My research statement can be found here, It provides a fully summary of my PhD Thesis project. The following are short abstracts of my current research papers:

"What Matters for Choosing Your Neighbors? Evidence From Canadian Metropolitan Areas." (Job Market Paper, with Kristian Behrens). Submitted.


A corollary of the First Law of Geography and the Principle of Homophily is that “near things are more similar than distant things.” We test that proposition using spatially fine-grained data on thousands of ethnic colocation patterns in the six largest Canadian metropolitan areas. These colocation patterns reveal that groups that are more similar along various non-spatial dimensions—language, culture, religion, genetics, and historico-political relationships—colocate more. Our results provide a quantitative glimpse at the ‘deep roots’ of homophily and the role that different characteristics—such as language or religion—play in the ethnic stratification of cities. Our results hold for a wide range of alternative measures and different Census. We also find a heterogenous effect across cities, even an east-west gradient for some variables.

Presented at: National Housing Conference, November 21-22, 2018, Ottawa. 65th Annual North American Meetings of the Regional Science Association International, November 7-10, 2018, San Antonio, TX. 13th Meeting of the Urban Economics Association, October 12-13, 2018, Columbia university, New York City. 58th Congress of the Canadian Economic Association, Mai 9-11, 2018, Montreal.


This paper provides new measures that help to overcome the weakness of existing measures of segregation, and allow a researcher to assess its magnitude. We apply point-pattern based measures of geographic concentration—used to assess the spatial clustering of plants—to the measurement of segregation. Our measures of excess segregation satisfy a number of desirable properties, encompass numerous existing approaches to segregation, and succeed in dealing with the problems raised in the literature. It allows us to finely assess the geographic distribution of different groups using spatially fine grained data and offer statistical testing of the observed patterns against various reference distributions, i.e., benchmarks. We show how our measures can be used to partly disentangle segregation by race from the geographic concentration of poverty. Our preliminary results show, for instance, the presence of segregation for black groups compared to a random benchmark. Moreover, after controlling for race, we found that poor black people are even more segregated than black people with higher incomes.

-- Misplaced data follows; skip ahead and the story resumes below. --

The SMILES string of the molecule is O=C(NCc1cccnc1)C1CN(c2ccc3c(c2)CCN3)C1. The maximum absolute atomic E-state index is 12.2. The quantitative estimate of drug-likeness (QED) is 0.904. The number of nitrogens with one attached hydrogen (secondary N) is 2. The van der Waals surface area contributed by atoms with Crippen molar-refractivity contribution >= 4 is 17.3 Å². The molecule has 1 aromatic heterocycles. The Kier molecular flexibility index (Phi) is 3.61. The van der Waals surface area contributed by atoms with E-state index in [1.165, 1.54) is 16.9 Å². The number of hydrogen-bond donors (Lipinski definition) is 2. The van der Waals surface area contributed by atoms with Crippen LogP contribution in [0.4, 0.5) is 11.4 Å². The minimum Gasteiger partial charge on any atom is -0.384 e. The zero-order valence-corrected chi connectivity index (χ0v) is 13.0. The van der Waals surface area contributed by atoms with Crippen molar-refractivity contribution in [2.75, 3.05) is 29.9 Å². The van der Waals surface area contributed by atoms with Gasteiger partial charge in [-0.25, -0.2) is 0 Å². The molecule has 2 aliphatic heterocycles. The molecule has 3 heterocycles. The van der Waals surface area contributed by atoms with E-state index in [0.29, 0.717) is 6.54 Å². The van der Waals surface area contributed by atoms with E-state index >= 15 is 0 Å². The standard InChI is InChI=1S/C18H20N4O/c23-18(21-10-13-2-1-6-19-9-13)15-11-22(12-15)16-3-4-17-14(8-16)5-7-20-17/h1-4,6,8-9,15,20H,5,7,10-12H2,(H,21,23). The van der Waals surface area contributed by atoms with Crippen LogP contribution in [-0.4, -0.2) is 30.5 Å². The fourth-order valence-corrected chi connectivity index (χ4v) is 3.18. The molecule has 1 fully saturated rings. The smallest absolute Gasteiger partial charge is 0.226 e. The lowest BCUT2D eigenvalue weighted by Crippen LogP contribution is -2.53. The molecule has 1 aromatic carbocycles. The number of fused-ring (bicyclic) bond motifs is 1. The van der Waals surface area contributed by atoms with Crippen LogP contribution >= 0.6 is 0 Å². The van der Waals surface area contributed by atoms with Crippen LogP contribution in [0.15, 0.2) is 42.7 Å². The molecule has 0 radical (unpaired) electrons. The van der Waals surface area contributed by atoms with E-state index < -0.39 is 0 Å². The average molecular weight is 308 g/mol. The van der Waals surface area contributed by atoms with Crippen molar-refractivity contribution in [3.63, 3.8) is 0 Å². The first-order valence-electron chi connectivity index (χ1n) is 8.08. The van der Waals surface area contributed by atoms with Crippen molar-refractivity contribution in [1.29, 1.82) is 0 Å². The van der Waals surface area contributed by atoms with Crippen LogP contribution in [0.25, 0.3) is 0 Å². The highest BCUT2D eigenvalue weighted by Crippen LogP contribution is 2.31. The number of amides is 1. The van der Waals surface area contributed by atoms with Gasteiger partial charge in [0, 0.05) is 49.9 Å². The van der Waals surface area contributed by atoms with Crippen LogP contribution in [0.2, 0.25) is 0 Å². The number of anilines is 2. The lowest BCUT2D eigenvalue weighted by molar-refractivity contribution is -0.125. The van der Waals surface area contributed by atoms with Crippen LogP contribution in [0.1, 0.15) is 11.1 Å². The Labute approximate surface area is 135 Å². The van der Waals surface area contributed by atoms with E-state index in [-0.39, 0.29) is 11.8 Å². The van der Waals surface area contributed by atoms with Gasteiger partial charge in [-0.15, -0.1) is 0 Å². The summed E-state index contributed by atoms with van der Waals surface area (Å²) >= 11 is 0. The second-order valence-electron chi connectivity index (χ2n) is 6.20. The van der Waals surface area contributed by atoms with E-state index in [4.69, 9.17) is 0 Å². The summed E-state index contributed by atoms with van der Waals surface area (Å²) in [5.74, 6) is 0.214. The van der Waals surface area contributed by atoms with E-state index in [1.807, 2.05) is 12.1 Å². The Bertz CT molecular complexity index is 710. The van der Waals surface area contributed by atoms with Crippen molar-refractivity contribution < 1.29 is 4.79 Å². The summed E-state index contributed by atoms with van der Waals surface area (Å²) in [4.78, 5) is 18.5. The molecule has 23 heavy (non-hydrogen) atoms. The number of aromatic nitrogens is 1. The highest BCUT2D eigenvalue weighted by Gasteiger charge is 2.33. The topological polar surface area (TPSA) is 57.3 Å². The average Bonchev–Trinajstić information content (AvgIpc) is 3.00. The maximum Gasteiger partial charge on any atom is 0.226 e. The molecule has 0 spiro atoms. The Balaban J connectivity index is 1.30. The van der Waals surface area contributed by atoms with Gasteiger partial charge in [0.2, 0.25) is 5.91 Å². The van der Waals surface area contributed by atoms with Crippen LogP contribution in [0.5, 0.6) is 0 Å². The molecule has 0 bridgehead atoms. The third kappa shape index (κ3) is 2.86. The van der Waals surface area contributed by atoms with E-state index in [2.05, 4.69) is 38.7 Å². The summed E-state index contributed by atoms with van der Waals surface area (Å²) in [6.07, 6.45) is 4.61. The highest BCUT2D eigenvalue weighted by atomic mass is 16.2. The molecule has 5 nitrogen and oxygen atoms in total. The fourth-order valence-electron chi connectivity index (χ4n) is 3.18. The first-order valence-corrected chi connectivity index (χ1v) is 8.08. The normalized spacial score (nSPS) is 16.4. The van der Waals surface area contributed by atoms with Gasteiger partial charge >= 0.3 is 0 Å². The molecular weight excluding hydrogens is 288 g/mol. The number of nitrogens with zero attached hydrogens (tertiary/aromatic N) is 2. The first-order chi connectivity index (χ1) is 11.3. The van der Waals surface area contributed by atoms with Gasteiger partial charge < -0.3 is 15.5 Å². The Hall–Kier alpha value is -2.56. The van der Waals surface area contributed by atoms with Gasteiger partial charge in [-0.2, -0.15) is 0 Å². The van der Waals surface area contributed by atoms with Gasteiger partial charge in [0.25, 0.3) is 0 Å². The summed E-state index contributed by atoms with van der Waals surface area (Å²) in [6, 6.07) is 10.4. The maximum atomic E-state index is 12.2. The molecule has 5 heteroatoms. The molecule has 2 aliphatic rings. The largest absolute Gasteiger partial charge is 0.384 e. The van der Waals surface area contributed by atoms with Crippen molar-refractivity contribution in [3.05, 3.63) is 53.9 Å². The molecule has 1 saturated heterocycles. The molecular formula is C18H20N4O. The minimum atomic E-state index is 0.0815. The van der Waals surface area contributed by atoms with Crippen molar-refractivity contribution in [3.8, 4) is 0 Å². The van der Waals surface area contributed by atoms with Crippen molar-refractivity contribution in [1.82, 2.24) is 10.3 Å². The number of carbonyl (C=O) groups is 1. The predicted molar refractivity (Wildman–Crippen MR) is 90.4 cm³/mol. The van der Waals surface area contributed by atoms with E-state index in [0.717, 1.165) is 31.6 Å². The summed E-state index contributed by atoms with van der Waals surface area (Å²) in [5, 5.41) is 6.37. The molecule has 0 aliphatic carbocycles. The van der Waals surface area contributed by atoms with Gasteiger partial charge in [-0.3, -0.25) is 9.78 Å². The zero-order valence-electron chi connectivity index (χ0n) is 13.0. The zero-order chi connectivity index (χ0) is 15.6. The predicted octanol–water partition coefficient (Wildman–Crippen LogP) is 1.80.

Presented at: 57th Congress of the Canadian Economic Association, Mai 10-12, 2017, Ottawa. 64th Annual North American Meetings of the Regional Science Association International, November 8-11, 2017, Vancouver, BC.


This paper provides a measure for, and empirical application of, the spatial mismatch hypothesis in order to better understand patterns of firms and individuals locations. We first explore how the dynamic of decentralization in the New York area affected different groups in a different magnitude between 1990 and 2010. We then test the spatial physical disconnection between individuals and their potential employers. The article shows a robust empirical regularities of the effect of race and poverty on the spatial mismatch. For instance, we find that White shifted towards jobs while Black, Hispanic and Asian shifted away from total employment. Within each group, the shift between jobs and poor individuals is even more pronounced.

Accepted for presentation at: 66th Annual North American Meetings of the Regional Science Association International, November 13-16, 2019, Pittsburgh, PA.

Work in progress: